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June 16, 2018

1861 Blackwater Bridge, Blackened Post Marks Four Union Soldiers' Graves, Just North of Warrensburg - Set Fire to the Bridge to Slow Gen. Price's Advancing Army to Lexington

Blackened Post Marks Four Soldiers' Graves. 
1918, History of Johnson County, Missouri
by Cockrell, Ewing

Remains of First Blackwater Bridge on Lexington Road Reminder of General Price's Raid, 1861.

— Just west of the bridge (Old Hwy 13 Bridge) which spans Blackwater, on the road that leads from  Warrensburg to Lexington, and only a few yards from the place where Post Oak empties into the mother stream, one may, by creeping down the steep bank, and peering into the water, see the top of a blackened post. The wood is old and decayed, for murky floods have flown over and around it for seventy years. It is a part of the pioneer bridge which spanned the stream. 
The original shingled, wooden covered bridge over the Blackwater just North of Warrensburg , Mo., could have looked similar, before it was burned down to slow advancing Confederate Army...."(The) bridge was built of wood, and timbers of white oak sunk deep in the mud, upheld the framework and the floor. Surmounting the floor was another framework some twenty feet high with rafters and roofed with shingles. Taken altogether, it was a massive structure, all built of heavy timbers."
A few yards to the east traffic from the north thunders over a steel bridge and gay parties pass in automobiles who never dream that hidden near are the remains of the old causeway whose blackened stump stands as a monument to the first four Johnson county boys who gave up their lives that the nation might live. Even the names of these martyred heroes have been forgotten and perhaps their bones rest yet in the mold beside the blackened post, for their comrades left them where they fell and hastened on. For at the heels of the retreating Federals were the victorious hordes of General Price. 
Confederate General Sterling Price
Sterling "Old Pap" Price (September 14, 1809 – September 29, 1867) was an American lawyer, planter, soldier, and politician from the U.S. state of Missouri, who served as the 11th Governor of the state from 1853 to 1857. He also served as a United States Army brigadier general during the Mexican-American War, and a Confederate Army major general in the American Civil War. Price is best known for his victories in New Mexico and Chihuahua during the Mexican conflict, and for his losses at the Battles of Pea Ridge and Westport during the Civil War–the latter being the culmination of his ill-fated Missouri Campaign of 1864.Following the war, Price took his remaining troops to Mexico rather than surrender. He unsuccessfully sought military service with Emperor Maximillian there. He ultimately returned to Missouri, where he died in poverty. He was buried in St. Louis.
 This bridge was built of wood, and timbers of white oak sunk deep in the mud, upheld the framework and the floor. Surmounting the floor was another framework some twenty feet high with rafters and roofed with shingles. Taken altogether, it was a massive structure, all built of heavy timbers. 
After the little army of recruits had passed over the bridge, Colonel Marshall decided it must be burned to stop the progress of the pursuing enemy. Torches were applied and the great structure was soon burning. Colonel Marshall then ordered a company to stay at the bridge and defend it while the balance continued their long march north to Lexington.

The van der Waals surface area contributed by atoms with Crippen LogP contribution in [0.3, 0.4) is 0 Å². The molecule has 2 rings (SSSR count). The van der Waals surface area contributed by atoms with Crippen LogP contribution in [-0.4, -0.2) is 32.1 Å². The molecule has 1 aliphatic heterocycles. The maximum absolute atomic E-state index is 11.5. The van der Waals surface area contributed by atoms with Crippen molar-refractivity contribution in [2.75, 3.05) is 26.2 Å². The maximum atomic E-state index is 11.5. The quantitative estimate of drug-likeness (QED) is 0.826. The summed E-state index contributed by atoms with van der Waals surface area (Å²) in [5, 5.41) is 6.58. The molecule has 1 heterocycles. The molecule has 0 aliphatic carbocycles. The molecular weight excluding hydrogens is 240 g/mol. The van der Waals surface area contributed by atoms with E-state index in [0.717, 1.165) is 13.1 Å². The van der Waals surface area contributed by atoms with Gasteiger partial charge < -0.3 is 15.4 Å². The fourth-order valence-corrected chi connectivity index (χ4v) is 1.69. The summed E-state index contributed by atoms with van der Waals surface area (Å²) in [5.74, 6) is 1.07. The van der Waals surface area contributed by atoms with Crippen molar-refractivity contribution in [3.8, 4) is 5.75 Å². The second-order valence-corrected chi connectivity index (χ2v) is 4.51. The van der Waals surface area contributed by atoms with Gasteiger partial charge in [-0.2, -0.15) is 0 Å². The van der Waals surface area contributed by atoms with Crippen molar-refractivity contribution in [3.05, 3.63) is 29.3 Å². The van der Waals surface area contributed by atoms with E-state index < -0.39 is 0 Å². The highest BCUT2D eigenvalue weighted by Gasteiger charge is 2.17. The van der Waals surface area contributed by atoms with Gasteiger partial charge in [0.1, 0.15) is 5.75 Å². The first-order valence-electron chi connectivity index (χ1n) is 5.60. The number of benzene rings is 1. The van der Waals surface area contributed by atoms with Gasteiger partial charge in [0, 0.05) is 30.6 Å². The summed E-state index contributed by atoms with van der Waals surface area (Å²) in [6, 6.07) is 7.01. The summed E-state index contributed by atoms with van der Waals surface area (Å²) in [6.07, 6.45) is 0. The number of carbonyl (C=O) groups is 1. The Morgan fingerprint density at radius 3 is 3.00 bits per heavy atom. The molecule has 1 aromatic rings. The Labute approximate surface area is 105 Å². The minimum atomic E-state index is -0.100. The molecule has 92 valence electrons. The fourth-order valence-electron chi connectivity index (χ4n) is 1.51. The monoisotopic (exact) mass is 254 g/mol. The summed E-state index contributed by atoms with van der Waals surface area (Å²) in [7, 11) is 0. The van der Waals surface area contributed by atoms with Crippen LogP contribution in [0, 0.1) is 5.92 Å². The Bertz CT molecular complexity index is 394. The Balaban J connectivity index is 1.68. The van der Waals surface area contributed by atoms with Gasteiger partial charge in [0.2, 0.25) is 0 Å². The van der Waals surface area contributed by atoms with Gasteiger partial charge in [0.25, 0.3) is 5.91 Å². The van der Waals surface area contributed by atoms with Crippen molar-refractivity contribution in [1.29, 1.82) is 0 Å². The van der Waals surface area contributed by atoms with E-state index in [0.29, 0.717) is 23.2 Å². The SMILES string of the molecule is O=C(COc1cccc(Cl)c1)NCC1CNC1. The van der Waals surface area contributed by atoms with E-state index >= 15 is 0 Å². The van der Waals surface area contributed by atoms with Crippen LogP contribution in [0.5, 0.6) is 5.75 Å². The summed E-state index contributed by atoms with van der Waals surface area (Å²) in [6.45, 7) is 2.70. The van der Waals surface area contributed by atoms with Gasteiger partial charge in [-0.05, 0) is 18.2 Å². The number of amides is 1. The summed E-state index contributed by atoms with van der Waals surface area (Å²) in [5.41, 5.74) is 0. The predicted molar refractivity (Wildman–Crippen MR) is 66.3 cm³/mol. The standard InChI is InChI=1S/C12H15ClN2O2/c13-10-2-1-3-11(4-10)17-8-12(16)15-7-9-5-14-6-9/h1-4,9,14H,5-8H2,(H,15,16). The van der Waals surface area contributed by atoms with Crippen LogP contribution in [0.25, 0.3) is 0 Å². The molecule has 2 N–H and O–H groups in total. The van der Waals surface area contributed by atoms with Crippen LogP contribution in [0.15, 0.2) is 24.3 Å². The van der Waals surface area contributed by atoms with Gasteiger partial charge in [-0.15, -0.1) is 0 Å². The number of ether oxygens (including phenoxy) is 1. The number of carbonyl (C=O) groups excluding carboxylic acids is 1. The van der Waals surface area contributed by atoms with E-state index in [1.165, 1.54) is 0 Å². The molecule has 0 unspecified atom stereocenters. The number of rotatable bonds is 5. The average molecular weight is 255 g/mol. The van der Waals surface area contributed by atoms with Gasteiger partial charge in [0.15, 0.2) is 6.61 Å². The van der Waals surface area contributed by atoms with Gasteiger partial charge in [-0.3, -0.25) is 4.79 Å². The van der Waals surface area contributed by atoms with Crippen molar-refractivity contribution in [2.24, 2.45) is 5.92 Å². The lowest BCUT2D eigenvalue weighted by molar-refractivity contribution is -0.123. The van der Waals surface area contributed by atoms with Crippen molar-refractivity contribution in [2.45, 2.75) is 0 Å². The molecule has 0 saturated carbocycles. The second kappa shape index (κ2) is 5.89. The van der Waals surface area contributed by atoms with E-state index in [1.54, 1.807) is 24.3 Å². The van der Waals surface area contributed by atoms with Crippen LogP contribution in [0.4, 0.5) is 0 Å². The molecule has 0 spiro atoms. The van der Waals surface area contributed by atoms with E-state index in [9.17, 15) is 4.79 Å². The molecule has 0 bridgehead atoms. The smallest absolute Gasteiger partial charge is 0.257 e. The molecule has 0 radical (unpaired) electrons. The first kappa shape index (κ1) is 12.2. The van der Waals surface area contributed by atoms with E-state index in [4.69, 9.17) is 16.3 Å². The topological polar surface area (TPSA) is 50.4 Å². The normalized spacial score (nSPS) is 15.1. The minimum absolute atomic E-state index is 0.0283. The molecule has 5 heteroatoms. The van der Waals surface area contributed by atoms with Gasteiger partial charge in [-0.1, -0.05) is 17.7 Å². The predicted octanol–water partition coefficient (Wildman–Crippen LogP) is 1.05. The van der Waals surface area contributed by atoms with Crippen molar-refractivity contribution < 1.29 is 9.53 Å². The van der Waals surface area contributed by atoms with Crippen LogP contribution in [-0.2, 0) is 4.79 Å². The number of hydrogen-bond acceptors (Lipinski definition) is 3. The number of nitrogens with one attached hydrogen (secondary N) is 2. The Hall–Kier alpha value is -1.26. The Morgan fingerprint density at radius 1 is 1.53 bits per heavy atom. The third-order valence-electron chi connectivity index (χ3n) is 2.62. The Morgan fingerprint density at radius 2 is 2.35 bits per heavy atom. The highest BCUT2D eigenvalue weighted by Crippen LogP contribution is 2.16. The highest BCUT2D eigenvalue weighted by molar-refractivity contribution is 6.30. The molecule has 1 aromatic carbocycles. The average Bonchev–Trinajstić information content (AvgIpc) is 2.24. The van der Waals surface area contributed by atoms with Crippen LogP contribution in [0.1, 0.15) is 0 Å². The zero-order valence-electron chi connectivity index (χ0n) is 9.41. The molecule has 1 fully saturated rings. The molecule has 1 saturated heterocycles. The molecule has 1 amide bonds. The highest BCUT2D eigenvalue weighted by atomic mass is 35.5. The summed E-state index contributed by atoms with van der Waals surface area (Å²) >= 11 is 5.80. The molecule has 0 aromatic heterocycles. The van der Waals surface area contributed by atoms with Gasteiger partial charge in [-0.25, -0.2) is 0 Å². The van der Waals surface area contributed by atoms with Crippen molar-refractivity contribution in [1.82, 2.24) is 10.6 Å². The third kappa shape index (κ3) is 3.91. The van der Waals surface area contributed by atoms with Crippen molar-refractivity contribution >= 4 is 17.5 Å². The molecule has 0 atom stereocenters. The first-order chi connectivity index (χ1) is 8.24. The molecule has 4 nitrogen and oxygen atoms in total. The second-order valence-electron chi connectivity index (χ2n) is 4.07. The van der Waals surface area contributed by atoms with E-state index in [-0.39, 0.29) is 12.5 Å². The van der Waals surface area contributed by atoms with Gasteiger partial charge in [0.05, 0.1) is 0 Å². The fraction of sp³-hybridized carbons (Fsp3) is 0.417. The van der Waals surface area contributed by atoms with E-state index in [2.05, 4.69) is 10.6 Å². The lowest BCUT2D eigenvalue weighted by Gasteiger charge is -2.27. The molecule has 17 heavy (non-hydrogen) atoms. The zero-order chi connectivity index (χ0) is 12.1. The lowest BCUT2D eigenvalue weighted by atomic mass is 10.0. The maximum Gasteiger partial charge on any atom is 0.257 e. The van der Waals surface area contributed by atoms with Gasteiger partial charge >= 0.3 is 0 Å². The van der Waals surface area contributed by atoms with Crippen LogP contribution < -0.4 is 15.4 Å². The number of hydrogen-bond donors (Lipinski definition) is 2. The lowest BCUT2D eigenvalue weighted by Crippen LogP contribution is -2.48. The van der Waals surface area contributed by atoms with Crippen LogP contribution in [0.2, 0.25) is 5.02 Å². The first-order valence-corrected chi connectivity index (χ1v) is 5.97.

The smoke of the burning structure was seen rolling over the hills to the south by the advance guard of Price's army who hastened forward in order to save the bridge. They reached the bluff to the south of the bridge and saw the little company in the bottom beyond guarding their work of destruction. Rifles, fast swept the line of blue, and six men fell. Their comrades replied, firing into the dense underbrush which covered the bluff, with such vigor that the advance guard retired. But again advancing the rebels poured a deadly fire into the little company who slowly retreated with their faces to the foe across the broad Blackwater bottom. But four of their men lay at the edge of the burning bridge. They had given their lives for their cause and they did not die in vain, for the bridge at Blackwater burned to the water's edge and the soldiers of General Price were delayed many hours in their victorious march on Lexington. J. M. S. 
Confederate attack on Lexington shows the hemp bales at the center, with gun smoke rising above them. The Masonic College is in the right background of this drawing.

Price’s victory at Lexington accomplished much. At the cost of only 97 casualties, 25 dead and 72 wounded, he had captured more than 3,300 enemy troops and inflicted 150 casualties. His poorly armed troops obtained more than 3,000 rifles, seven cannons, 750 horses, and large quantities of wagons and equipment.

 Although Price returned all the cash seized by the Federals from the Farmer’s Bank of Lexington, he retained $37,000 in badly needed gold which the state legislature had authorized him to appropriate for military expenses. Most importantly, he had lifted the morale of secessionists and State’s Righters throughout Missouri.


The Civil War covered bridge would have been in this area, West of the new Highway 13 bridge.

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